* Some 1,800 Beijing residents sent to quarantine in Hebei – media
* Vice Premier Sun Chunlan inspects Beijing’s anti-COVID efforts
* Reduced curbs mean respite, not economic turning point – Nomura
By Ryan Woo and Engen Tham
BEIJING/SHANGHAI, May 24 (Reuters) – Beijing has stepped up quarantine efforts to end its month-old COVID outbreak as fresh signs of frustration emerged in Shanghai, where some have lamented unfair restrictions, the city of 25 million preparing to lift an extended lockdown in just over a week.
Even as China’s drastic attempts to completely eradicate COVID – its “zero-COVID” approach – bite into the outlook for the world’s second-largest economy, reported new infection numbers remain well below levels seen in many cities. Western. The capital reported 48 new cases among its population of 22 million on Monday, with Shanghai reporting less than 500.
Still, Chinese Vice Premier Sun Chunlan called for deeper measures to reduce virus transmission and adhere to the nation’s zero COVID policy during an inspection tour in Beijing, the agency reported on Tuesday. Xinhua State.
The situation in Beijing was manageable, but containment efforts cannot ease, she said, according to Xinhua.
In an example of the stringency of Beijing’s approach, around 1,800 people from one area of the city were relocated to Zhangjiakou city in neighboring Hebei province to be quarantined there, the report said. Beijing Daily, state-backed.
Instructions are still in place for residents of six of the capital’s 16 districts to work from home, while three other districts are encouraging people to follow such measures, with each district responsible for implementing its own guidelines.
Beijing had already reduced public transport, asking some shopping malls and other places to close and seal buildings where new cases had been detected.
In Shanghai, authorities plan to keep most restrictions in place this month, before a more comprehensive lifting of the two-month lockdown from June 1. Even then, public places will have to limit the flow of people to 75% of their capacity.
With Shanghai officially declared a zero-COVID city, some authorities have allowed more people to leave their homes for brief periods over the past week, and more supermarkets and pharmacies have been allowed to reopen and make deliveries.
But other lower-level officials separately tightened restrictions in some neighborhoods, ordering residents to go indoors to cement progress made so far in the city’s latest round of exiting the lockdown.
This has led to frustration and complaints of unequal treatment from some residents.
While zero-COVID status outlines the entire city and residents of some compounds have been allowed in and out of their homes freely, others have been told they can only be out for a few hours, and many of those stuck inside were said nothing.
Videos circulating on social media this week showed residents arguing with officials to be released from their residential compounds.
The Shanghai government did not immediately respond to a request for comment.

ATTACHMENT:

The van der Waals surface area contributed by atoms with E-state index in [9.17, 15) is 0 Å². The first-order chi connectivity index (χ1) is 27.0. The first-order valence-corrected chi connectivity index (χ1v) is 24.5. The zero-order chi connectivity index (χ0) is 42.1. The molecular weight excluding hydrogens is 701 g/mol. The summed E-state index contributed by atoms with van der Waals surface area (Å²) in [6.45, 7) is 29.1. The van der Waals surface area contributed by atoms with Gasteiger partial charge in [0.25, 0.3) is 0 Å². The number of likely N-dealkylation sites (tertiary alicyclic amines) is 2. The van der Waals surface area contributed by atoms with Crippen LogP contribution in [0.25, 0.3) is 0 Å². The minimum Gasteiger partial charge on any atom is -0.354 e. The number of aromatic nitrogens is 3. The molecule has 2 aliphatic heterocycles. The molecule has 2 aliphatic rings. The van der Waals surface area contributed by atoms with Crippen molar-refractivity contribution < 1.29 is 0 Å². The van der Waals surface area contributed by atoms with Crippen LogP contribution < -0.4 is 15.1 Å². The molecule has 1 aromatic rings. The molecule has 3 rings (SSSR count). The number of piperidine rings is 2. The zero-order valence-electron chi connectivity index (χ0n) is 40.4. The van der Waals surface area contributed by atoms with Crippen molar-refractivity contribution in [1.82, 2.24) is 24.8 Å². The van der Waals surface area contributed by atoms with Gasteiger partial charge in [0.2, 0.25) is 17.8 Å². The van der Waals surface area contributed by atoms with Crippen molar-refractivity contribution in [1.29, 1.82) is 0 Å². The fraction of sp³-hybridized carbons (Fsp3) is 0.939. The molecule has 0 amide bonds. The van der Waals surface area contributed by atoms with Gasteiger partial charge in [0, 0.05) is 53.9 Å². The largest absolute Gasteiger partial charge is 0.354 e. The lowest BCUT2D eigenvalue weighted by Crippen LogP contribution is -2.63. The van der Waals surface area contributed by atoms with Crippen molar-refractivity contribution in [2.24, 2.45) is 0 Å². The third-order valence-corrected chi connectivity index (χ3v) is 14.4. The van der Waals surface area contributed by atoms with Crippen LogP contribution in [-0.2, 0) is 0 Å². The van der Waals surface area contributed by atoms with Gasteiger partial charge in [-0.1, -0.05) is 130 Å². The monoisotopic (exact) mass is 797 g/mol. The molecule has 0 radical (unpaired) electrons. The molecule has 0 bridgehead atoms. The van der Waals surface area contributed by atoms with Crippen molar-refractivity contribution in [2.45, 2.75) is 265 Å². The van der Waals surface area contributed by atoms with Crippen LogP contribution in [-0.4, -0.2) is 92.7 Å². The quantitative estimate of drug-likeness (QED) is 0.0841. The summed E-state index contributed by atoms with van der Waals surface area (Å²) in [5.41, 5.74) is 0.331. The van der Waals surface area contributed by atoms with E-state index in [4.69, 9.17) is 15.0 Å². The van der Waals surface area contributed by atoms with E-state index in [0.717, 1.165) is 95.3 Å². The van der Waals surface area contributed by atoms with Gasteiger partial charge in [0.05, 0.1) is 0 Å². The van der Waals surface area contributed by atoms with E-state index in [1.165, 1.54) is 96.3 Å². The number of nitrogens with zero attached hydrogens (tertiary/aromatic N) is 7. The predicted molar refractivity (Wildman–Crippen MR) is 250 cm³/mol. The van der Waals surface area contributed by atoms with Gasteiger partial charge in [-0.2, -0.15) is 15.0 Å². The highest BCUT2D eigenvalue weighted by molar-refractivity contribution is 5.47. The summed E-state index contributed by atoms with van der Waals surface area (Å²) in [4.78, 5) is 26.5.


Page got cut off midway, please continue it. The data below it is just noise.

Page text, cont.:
A resident told Reuters that people in his compound had decided on social media platform WeChat to go out in groups.
“Let’s knock on our door tonight demanding that we be allowed out like many other compounds in the neighborhood,” he quoted one of his neighbors during the group chat.
A video he later shared showed a group of people arguing at the entrance to the compound with a man who described himself as a sub-district official, who was asking residents to come inside and chat. of the situation.
“Don’t bother with him,” one person said as some people socialized outside the compound.
Residents of at least two other compounds planned to try to get out despite not being told they were allowed to do so, residents said.
At a time when most other countries are adopting patterns of living with the virus, China’s COVID measures are causing damage to its economy and disrupting global supply chains.
Many analysts expect the economy to contract in the second quarter, even though China’s overall COVID situation and economic activity have improved this month compared to April.
To support the economy, China will expand tax credit refunds, defer social security payments by small businesses and loan repayments, and roll out new investment projects, among other measures, Chinese television said. state citing the cabinet.
In a positive signal for Shanghai, electric vehicle giant Tesla expects to reach production levels similar to those before the lockdown at its plant in the city on Tuesday, according to an internal memo seen by Reuters.
Nomura analysts estimate that 26 Chinese cities were implementing full or partial shutdowns or other COVID measures as of May 23, representing 208 million people and 20.5% of China’s economic output. That would be down from 271 million the previous week and 27% of production.
“But for us, this is just a respite instead of a turning point,” the analysts wrote in a note. They said passing a turning point would depend exclusively on an exit from the zero-COVID strategy, and not so much on the number of daily cases and monthly activity data. (Reporting by Engen Tham, Casey Hall, Zhang Yan, Winni Zhou and Brenda Goh in Shanghai; Ryan Woo and Roxanne Liu in Beijing; and Beijing and Shanghai bureaus; Writing by Marius Zaharia; Editing by Kenneth Maxwell)